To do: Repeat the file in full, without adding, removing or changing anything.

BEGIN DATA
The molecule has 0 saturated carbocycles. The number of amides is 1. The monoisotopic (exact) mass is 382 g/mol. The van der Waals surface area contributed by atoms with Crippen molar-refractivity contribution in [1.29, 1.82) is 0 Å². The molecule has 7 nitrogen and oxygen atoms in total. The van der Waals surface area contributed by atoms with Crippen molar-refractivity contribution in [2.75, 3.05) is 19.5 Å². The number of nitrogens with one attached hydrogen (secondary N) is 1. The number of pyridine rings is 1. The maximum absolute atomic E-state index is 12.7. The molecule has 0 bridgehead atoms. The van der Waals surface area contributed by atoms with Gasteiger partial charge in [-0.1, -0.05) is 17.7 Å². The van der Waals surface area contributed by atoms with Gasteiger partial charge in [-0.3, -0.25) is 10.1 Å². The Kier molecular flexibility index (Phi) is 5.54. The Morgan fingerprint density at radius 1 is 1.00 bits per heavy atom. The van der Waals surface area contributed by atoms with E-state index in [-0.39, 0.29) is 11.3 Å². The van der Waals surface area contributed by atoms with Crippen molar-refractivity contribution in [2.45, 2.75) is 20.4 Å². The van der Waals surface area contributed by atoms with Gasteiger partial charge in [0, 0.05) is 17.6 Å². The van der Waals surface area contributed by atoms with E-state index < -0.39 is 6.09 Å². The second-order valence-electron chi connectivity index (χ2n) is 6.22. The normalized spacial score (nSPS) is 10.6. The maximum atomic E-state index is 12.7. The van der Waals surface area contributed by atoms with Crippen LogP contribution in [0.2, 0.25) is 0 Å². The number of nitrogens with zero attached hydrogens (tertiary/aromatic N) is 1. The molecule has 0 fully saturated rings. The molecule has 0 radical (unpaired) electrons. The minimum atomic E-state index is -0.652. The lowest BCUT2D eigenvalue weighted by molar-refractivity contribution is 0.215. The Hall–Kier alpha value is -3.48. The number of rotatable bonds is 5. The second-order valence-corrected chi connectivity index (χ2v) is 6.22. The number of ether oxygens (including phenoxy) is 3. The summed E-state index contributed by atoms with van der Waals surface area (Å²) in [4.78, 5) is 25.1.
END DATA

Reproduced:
The molecule has 0 saturated carbocycles. The number of amides is 1. The monoisotopic (exact) mass is 382 g/mol. The van der Waals surface area contributed by atoms with Crippen molar-refractivity contribution in [1.29, 1.82) is 0 Å². The molecule has 7 nitrogen and oxygen atoms in total. The van der Waals surface area contributed by atoms with Crippen molar-refractivity contribution in [2.75, 3.05) is 19.5 Å². The number of nitrogens with one attached hydrogen (secondary N) is 1. The number of pyridine rings is 1. The maximum absolute atomic E-state index is 12.7. The molecule has 0 bridgehead atoms. The van der Waals surface area contributed by atoms with Gasteiger partial charge in [-0.1, -0.05) is 17.7 Å². The van der Waals surface area contributed by atoms with Gasteiger partial charge in [-0.3, -0.25) is 10.1 Å². The Kier molecular flexibility index (Phi) is 5.54. The Morgan fingerprint density at radius 1 is 1.00 bits per heavy atom. The van der Waals surface area contributed by atoms with E-state index in [-0.39, 0.29) is 11.3 Å². The van der Waals surface area contributed by atoms with Crippen molar-refractivity contribution in [2.45, 2.75) is 20.4 Å². The van der Waals surface area contributed by atoms with Gasteiger partial charge in [0, 0.05) is 17.6 Å². The van der Waals surface area contributed by atoms with E-state index < -0.39 is 6.09 Å². The second-order valence-electron chi connectivity index (χ2n) is 6.22. The normalized spacial score (nSPS) is 10.6. The maximum atomic E-state index is 12.7. The van der Waals surface area contributed by atoms with Crippen LogP contribution in [0.2, 0.25) is 0 Å². The number of nitrogens with zero attached hydrogens (tertiary/aromatic N) is 1. The molecule has 0 fully saturated rings. The molecule has 0 radical (unpaired) electrons. The minimum atomic E-state index is -0.652. The lowest BCUT2D eigenvalue weighted by molar-refractivity contribution is 0.215. The Hall–Kier alpha value is -3.48. The number of rotatable bonds is 5. The second-order valence-corrected chi connectivity index (χ2v) is 6.22. The number of ether oxygens (including phenoxy) is 3. The summed E-state index contributed by atoms with van der Waals surface area (Å²) in [4.78, 5) is 25.1.